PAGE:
How to join yarn with a magic knot

Goodbye weaving in ends!

Okay, maybe not completely – you’ll still have a few from starting and finishing your work, but joining yarn with a magic knot will leave you with way less than usual. Let’s face it weaving in ends is the least fun part of any knit or crochet project, whether you’re disciplined and do them as you go or if leave them until last (yep, I’m in the second camp). And there’s always that last one that magically appears after you’ve put your needle and scissors away…

Anyway, the magic knot can help with this – it’s particularly good for attaching a new skein of yarn in the same colour mid-way through your work, because apart from a small knot, you won’t have any ends to weave in. Which means you don’t have to play yarn-chicken to get to the end of a row to make a join less noticeable, or waste any pieces that wouldn’t make a full row. It’s also great for joining short sections of leftover yarns together for scrap projects, removing the need to weave in probably hundreds of ends!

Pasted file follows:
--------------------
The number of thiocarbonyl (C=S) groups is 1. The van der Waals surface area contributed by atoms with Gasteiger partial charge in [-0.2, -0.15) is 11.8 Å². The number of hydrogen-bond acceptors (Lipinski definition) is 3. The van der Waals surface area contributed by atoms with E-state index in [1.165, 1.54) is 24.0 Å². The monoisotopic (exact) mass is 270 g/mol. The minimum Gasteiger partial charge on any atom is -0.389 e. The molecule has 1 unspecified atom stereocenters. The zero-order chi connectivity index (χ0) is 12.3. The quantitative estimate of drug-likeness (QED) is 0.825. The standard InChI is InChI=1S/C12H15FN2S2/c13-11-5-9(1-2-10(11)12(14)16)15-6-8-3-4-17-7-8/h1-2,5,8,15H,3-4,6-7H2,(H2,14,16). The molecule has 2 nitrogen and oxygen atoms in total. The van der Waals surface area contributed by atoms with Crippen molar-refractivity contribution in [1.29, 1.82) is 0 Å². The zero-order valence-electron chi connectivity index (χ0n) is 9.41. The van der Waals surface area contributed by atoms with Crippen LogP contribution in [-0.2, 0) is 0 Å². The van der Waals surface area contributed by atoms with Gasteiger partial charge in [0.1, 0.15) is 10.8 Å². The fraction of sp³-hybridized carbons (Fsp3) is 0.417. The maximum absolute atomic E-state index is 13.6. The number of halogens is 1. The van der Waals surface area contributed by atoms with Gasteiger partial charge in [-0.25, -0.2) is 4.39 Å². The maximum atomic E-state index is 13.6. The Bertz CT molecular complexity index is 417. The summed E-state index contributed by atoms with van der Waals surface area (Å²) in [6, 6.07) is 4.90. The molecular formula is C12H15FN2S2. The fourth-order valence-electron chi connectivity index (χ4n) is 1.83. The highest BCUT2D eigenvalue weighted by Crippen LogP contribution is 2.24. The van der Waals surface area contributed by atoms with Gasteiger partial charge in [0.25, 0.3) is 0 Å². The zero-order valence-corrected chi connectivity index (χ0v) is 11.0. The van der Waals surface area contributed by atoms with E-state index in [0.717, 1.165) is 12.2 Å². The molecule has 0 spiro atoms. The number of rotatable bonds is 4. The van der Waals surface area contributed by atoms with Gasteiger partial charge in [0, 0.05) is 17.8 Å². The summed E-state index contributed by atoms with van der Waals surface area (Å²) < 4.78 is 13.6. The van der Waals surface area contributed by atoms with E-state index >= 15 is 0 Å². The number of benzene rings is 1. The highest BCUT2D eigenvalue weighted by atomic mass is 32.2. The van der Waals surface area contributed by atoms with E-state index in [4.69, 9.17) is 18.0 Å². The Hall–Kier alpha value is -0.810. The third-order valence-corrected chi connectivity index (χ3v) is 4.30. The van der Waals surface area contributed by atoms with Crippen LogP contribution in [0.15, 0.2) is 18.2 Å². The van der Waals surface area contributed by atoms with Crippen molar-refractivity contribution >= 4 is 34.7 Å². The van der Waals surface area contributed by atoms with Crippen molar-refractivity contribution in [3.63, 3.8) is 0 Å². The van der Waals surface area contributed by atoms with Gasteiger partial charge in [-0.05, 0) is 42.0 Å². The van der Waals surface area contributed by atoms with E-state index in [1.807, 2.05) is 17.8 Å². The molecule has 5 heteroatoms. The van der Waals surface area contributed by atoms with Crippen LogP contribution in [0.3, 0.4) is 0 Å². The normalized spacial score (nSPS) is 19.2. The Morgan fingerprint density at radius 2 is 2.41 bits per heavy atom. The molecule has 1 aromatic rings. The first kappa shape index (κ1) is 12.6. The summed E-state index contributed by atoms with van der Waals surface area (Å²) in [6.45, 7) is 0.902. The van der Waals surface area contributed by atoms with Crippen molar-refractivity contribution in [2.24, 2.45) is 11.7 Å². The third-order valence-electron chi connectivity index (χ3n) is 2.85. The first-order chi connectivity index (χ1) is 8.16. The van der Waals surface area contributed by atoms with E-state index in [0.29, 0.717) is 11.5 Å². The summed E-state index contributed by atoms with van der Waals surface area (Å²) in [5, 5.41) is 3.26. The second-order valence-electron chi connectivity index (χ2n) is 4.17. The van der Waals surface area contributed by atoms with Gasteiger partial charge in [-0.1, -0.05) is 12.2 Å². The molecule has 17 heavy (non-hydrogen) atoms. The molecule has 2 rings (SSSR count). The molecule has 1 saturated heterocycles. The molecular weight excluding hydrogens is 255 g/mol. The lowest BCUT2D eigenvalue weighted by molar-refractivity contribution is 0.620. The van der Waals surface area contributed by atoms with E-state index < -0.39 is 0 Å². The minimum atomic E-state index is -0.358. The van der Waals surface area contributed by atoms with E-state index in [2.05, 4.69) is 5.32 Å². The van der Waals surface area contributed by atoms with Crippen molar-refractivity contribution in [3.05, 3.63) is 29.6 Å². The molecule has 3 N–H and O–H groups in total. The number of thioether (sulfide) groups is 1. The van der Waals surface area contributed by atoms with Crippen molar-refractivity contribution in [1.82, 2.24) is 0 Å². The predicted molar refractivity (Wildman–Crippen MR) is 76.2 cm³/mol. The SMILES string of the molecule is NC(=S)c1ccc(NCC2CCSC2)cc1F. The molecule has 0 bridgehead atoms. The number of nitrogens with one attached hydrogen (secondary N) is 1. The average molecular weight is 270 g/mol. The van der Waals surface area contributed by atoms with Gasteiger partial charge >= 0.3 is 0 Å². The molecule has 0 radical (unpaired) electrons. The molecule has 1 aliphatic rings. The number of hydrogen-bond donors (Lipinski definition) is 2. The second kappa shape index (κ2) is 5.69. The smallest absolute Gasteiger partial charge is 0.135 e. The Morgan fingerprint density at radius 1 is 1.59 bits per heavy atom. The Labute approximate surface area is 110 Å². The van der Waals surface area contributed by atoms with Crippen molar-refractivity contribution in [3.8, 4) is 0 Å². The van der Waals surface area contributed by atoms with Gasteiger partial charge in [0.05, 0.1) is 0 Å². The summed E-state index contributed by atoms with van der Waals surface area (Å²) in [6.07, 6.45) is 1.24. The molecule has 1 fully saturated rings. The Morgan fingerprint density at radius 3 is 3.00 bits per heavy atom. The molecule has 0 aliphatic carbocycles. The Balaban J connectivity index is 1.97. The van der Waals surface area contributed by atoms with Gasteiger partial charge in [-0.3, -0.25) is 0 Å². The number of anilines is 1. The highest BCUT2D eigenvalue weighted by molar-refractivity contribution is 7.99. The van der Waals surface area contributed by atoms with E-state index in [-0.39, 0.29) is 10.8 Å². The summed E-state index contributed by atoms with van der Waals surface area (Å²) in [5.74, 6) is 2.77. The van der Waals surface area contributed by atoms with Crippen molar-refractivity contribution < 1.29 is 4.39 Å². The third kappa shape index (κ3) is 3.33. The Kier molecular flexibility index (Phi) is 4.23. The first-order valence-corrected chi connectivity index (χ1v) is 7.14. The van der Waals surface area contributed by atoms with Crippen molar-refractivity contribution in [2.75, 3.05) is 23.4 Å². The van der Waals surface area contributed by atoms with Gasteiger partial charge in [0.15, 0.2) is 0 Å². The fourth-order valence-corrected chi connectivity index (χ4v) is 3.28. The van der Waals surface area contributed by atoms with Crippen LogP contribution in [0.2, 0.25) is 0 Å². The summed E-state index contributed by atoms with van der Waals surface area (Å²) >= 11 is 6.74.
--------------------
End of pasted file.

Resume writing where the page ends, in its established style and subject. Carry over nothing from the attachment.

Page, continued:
How to make a magic knot

1. Place your yarn ends on a flat surface, with ends facing opposite directions.

2. Loop one yarn over the front and underneath the other yarn, and across itself at the top (see blue yarn).

3. Then wrap this through the loop you have created. You can pull it tight at this point, but I have left it loose in the pictures to show how they should both match.

4. Then repeat steps two and three with the second strand of yarn (see yellow yarn).

5. Pull both knots tight. Then pinching each strand of yarn pull away from each other so the two knots meet.

6. Pull to make sure both are tied tightly, then cut off the ends as close to the knot as possible. Magic!

Have you used the magic knot to join yarn before? Let me know if you try it!

2 thoughts on “How to join yarn with a magic knot”

  1. This works amazingly well for my Grade 3 students who enjoy hoop knitting on inside days. The more independent they become, the more they assist others: Each one teach one is our motto for “hard” things. You would think they would be good at knots considering there are always knots in their shoelaces ;)!

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